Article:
Venezuela: Left in the Dark

More than 13 states and the most important cities of Venezuela were affected by a power outage last Tuesday, leaving many without electricity for several hours [es]. The subway system of the capital city of Caracas collapsed and left thousands of people having to walk through city streets already crowded with vehicles (photos). In spite of the difficulties, some bloggers were able to record some thoughts on the day's events through Twitter and their blogs, even though internet service remained slow in those places that still had electricity. Even cell phone service was unable to meet the demand throughout the emergency.


Photo by Benitex and used with permission

The power outage has yet to be explained by the authorities, and during the past weeks there has been a series of protests over the power outages in the western and southern part of the country. The fluctuation of voltage has affected electrical appliances, television sets and refrigerators in those houses without surge protection. As seen in this news article [es], a protestor asks, “now, who will pay for my television?” Venezuela contains a giant network of hydroelectricity that provides energy to the entire country via companies that have been recently criticized by the government. The process of “state-ization” of those services that the government considers “strategic” for national soverignty has also been criticized because neither the quality of the service, nor the maintenance of the service has been guaranteed. The country is going through a national phenomenon that points things in that direction, and it reveals the system's capacity to control emergencies.

Álvaro Rafael of Planeta en Fuego [es] indigently analyzes the responsibildiad about the power outage and the political discourse:

Si este apagón hubiera ocurrido estando las empresas eléctricas en manos de empresas privadas ¿no habría sido «suficiente motivo» para que el Gobierno nacional haya pedido la expulsión de sus dueños privados en beneficio de una supuesta «recuperación nacional»? El apagón ocurrió estando las empresas eléctricas en manos del Estado, ¿no es motivo para que nosotros, los ciudadanos afectados, pidamos la expulsión de quienes nos desgobiernan de tales empresas (y hasta de la administración del Estado)?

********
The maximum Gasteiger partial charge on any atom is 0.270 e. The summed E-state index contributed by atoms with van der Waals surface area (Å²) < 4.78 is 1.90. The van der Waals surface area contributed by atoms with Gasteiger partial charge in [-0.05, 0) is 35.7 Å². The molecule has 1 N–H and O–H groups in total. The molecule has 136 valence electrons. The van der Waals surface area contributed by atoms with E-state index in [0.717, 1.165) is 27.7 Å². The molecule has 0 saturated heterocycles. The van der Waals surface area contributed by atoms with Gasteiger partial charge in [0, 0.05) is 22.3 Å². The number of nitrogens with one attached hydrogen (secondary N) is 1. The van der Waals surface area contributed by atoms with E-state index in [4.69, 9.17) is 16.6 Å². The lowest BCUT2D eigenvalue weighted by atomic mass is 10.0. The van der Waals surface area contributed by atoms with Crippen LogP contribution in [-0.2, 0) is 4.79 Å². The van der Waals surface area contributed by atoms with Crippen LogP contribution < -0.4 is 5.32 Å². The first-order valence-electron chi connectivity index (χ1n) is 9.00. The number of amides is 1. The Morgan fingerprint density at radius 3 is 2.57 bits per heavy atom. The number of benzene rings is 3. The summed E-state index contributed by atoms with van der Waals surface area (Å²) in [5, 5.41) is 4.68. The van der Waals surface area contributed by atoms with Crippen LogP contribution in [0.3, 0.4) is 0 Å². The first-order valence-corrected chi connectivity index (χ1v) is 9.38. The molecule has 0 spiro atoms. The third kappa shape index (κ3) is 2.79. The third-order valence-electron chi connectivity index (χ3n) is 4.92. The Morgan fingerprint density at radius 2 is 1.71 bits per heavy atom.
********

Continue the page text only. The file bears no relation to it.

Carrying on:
If this power outage would have happened when the electric companies were in the hands of private companies, wouldn't it have been enough for the national government to ask for the expulsion of the private owners for a supposed national recuperation? The power outage happened when the electric companies were in hands of the State. Isn't it enough for us, the affected citizens, to ask for the expulsion of those who poorly manage those companies (and even the state administration)?

On the other hand, Carlos García of Carlos Zombie [es] narrates and photographs his experience in his attempt to leave Caracas and get home. Like others, he had to not only deal with the failure of the Caracas metro system, but also had to walk several kilometers to reach one of the bus terminals to take a bus to one of the satellite cities because the electric train was also closed:

al llegar a la hoyada vi que mucha, pero mucha, mucha gente habia tenido la misma idea que yo y llego caminando, por lo que la multitud se incremento a niveles apocalipticos, la falta del tren hace que la hoyada viva momentos de pelicula de zombies. al final me monte en una camioneta a coñazo limpio y fue cuando pude venirme a casa, no sin antes calarme una mamarra cola para salir de ccs.

Reaching the station of La Hoyada, I saw many, many people that had the same idea that I did and arrived walking. The amount of people increased to apocalyptic levels. The lack of trains made the station of La Hoyada look like a zombie movie. At the end, I boarded a truck after pushing and shoving and that is how I made it home, not without standing in a long line to leave the Ccs

JuanCPovE [es] provides a long chronicle of how he had to descend 26 flights without elevator and how he found out about the national situation without radio or TV.

De tanto marcar mi celular logré comunicarme con mi primo ya que en la empresa donde el trabaja mantiene contacto con varias oficinas a lo largo del país y me confirmó que el apagón no sólo había ocurrido en Caracas (¡Rayos!, yo creía que era sólo en una zona de la capital), sino que en otras ciudades del país, posiblemente en toda Venezuela.

After repeatedly dialing my cell phone, I was able to communicate with my cousin. In the company where he works, he is constantly in contact with various offices throughout the country and confirmed that the power outage did not only take place in Caracas. (My goodness! I thought it was only in the capital city), but also in other cities of the country, and possibly all of Venezuela.

In addition to the long hours of standing in traffic, violence in the streets, traffic accidentss, and the general desperation to make it home, other episodes were part of the daily humor when one lives in relaxed socities.

The Twitterosphere had some interesting dialogues between those that followed along via cell phone or on unaffected electric networks:

Jeanfreddy: I am going over to Facebook, where there is light.

Anibal: It is very funny to see an ad of “Motherland, socialismo or death” connected to the system of emergency lights

Juliana B: I am annoyed. How did people live before? I am picking up candles.

Finally, the flickr user MaLu did not let the power outage get in her way of her beauty routine (used with permission):


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